By Andrew Kunambura
AIR Zimbabwe (AirZim) is rehiring some of its staff members whose contracts were terminated on Tuesday under a retrenchment exercise, the Financial Gazette has established, as the precipitous move wreaked havoc with the airline’s operations.
Citing “huge financial challenges,” the airline cut 200 jobs this week, reducing its workforce by half.
The decision immediately affected operations, with the Harare-Bulawayo flight failing to take off on Wednesday morning.
AirZim board chairman, Chipo Dyanda, confirmed that the airline was taking back some staff it had laid off on Tuesday, saying they were now “reorienting employees to the new organisational culture and business model.”
“This is a relocation of employees to the right positions for those who were sitting in positions not commensurate with their skills and expertise. This is a process that will continue until we are satisfied we have done the best we could,” Dyanda said.
Senior AirZim staffers said the airline had rushed to retrench without looking at how this would affect operations.
“They even fired people who prepare payments, only to realise that operations have been crippled with no one to process payments and they are now trying to bring back some of them,” said a senior AirZim executive, who refused to be named.
Indications are that the board had ignored a blueprint produced three years ago by Ernst & Young (EY) Consultancy and had engaged an unnamed lawyer who recommended the retrenchment.
EY was hired by government to advise on revival of the airline.
“They had before them professional advice from EY, but they ignored it. They used a lawyer instead. The problem is that the entire board does not understand the aviation business. Most departments have been paralysed and flights may be grounded,” said the source.
Information gathered by the Financial Gazette suggests that there was a complete clean out in the marketing department, which was left with no employee while only six remained in the critical finance department instead of 17.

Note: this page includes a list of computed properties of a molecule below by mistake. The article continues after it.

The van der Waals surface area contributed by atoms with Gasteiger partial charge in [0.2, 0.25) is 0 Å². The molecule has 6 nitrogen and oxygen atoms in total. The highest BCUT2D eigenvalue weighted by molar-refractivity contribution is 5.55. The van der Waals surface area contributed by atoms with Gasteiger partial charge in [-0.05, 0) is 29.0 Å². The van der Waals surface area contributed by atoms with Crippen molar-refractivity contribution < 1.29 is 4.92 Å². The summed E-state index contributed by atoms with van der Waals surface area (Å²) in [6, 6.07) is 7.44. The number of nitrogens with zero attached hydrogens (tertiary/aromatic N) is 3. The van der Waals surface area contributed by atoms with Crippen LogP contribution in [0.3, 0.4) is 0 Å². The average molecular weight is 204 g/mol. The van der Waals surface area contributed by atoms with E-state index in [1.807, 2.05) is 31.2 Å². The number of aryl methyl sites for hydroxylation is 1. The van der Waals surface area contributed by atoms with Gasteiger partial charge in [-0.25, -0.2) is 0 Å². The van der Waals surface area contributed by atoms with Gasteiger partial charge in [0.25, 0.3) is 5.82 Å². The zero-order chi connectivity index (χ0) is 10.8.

It also emerged yesterday that the retrenchment has severely affected AiZim’s chances of being readmitted into the International Air Transport Association (IATA).
It was deregistered by the global aviation safety organisation in November last year after it failed to comply with international safety regulations.
According to information at hand, the purges have come at a time when the airline was due for IATA International Operational Safety Audit (IOSA), with all the groundwork for the audit having been completed.
IATA auditors, sources said, were due in Harare next month. IOSA is the benchmark for global safety management in airlines.
“The Airline is due for an IOSA audit, yet some of the people involved have been sent home. There are certain positions which should have been maintained if AirZim was to be readmitted into IATA and this was not considered.
“This retrenchment was an arbitrary exercise done without any strategic formula. If the airline is not back in IATA by November, the Civil Aviation Authority will have to shut it down. There is no time and you get rid of staff that would make you succeed in IOSA,” said an AirZim executive.
Dyanda, however, defended her board’s decisions, saying they were focussed on the viability and profitability of the national carrier.
“The board and management decisions were professional and strategic for the revival of the airline. This airline is due for revival and this restructuring is one of the cornerstones of this revival. Retrenchment is one of the results of restructuring,” she said.
She also defended the decision to dump the EY blueprint saying it was not a solution to all challenges the airline faces.
“We refer to it together with many documents and policies that have searched and continue to search for solutions to revive the airline. We can only take those ideas that are relevant and consistent with the issues at hand. It is part and parcel of contributions to a search of solutions, but does not fit everywhere, every challenge or direction,” she said.
She also said funds for the retrenchment had been secured, but declined to disclose the source and amount. The Financial Gazette